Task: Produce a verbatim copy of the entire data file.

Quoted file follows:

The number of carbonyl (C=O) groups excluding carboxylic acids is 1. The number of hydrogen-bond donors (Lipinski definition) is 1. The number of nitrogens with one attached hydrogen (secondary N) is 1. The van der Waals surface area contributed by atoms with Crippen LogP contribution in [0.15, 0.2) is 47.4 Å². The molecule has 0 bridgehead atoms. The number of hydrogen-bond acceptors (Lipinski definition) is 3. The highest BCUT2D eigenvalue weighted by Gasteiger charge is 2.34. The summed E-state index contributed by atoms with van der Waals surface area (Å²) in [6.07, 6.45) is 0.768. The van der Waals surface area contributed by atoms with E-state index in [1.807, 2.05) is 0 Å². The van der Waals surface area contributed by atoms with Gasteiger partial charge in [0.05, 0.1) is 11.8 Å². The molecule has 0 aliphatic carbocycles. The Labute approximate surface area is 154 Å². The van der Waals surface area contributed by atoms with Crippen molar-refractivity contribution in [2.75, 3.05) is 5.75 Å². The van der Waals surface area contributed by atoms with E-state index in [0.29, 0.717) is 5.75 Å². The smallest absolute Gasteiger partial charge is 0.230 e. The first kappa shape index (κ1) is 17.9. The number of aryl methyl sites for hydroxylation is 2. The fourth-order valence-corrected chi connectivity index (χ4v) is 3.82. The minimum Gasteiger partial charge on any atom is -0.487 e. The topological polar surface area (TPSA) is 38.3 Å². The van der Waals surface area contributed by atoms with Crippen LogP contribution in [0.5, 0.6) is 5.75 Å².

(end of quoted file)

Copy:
The number of carbonyl (C=O) groups excluding carboxylic acids is 1. The number of hydrogen-bond donors (Lipinski definition) is 1. The number of nitrogens with one attached hydrogen (secondary N) is 1. The van der Waals surface area contributed by atoms with Crippen LogP contribution in [0.15, 0.2) is 47.4 Å². The molecule has 0 bridgehead atoms. The number of hydrogen-bond acceptors (Lipinski definition) is 3. The highest BCUT2D eigenvalue weighted by Gasteiger charge is 2.34. The summed E-state index contributed by atoms with van der Waals surface area (Å²) in [6.07, 6.45) is 0.768. The van der Waals surface area contributed by atoms with E-state index in [1.807, 2.05) is 0 Å². The van der Waals surface area contributed by atoms with Gasteiger partial charge in [0.05, 0.1) is 11.8 Å². The molecule has 0 aliphatic carbocycles. The Labute approximate surface area is 154 Å². The van der Waals surface area contributed by atoms with Crippen molar-refractivity contribution in [2.75, 3.05) is 5.75 Å². The van der Waals surface area contributed by atoms with E-state index in [0.29, 0.717) is 5.75 Å². The smallest absolute Gasteiger partial charge is 0.230 e. The first kappa shape index (κ1) is 17.9. The number of aryl methyl sites for hydroxylation is 2. The fourth-order valence-corrected chi connectivity index (χ4v) is 3.82. The minimum Gasteiger partial charge on any atom is -0.487 e. The topological polar surface area (TPSA) is 38.3 Å². The van der Waals surface area contributed by atoms with Crippen LogP contribution in [0.5, 0.6) is 5.75 Å².